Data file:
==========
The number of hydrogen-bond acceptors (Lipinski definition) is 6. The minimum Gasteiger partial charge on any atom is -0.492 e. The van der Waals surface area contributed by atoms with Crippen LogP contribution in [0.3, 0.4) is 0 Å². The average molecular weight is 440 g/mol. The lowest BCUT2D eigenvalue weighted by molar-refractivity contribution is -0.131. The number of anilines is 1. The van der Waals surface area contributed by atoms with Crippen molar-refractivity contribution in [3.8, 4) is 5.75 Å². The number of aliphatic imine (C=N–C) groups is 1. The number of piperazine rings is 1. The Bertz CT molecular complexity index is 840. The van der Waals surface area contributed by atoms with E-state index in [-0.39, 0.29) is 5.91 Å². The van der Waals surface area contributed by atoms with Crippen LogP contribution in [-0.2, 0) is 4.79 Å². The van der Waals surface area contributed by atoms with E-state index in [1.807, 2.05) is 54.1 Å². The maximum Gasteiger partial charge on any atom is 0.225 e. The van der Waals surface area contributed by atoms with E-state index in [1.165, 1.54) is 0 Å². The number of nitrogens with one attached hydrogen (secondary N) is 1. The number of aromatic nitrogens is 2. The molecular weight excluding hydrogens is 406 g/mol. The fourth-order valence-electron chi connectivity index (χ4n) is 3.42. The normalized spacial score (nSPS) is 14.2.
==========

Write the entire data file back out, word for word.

The number of hydrogen-bond acceptors (Lipinski definition) is 6. The minimum Gasteiger partial charge on any atom is -0.492 e. The van der Waals surface area contributed by atoms with Crippen LogP contribution in [0.3, 0.4) is 0 Å². The average molecular weight is 440 g/mol. The lowest BCUT2D eigenvalue weighted by molar-refractivity contribution is -0.131. The number of anilines is 1. The van der Waals surface area contributed by atoms with Crippen molar-refractivity contribution in [3.8, 4) is 5.75 Å². The number of aliphatic imine (C=N–C) groups is 1. The number of piperazine rings is 1. The Bertz CT molecular complexity index is 840. The van der Waals surface area contributed by atoms with E-state index in [-0.39, 0.29) is 5.91 Å². The van der Waals surface area contributed by atoms with Crippen LogP contribution in [-0.2, 0) is 4.79 Å². The van der Waals surface area contributed by atoms with E-state index in [1.807, 2.05) is 54.1 Å². The maximum Gasteiger partial charge on any atom is 0.225 e. The van der Waals surface area contributed by atoms with E-state index in [1.165, 1.54) is 0 Å². The number of nitrogens with one attached hydrogen (secondary N) is 1. The number of aromatic nitrogens is 2. The molecular weight excluding hydrogens is 406 g/mol. The fourth-order valence-electron chi connectivity index (χ4n) is 3.42. The normalized spacial score (nSPS) is 14.2.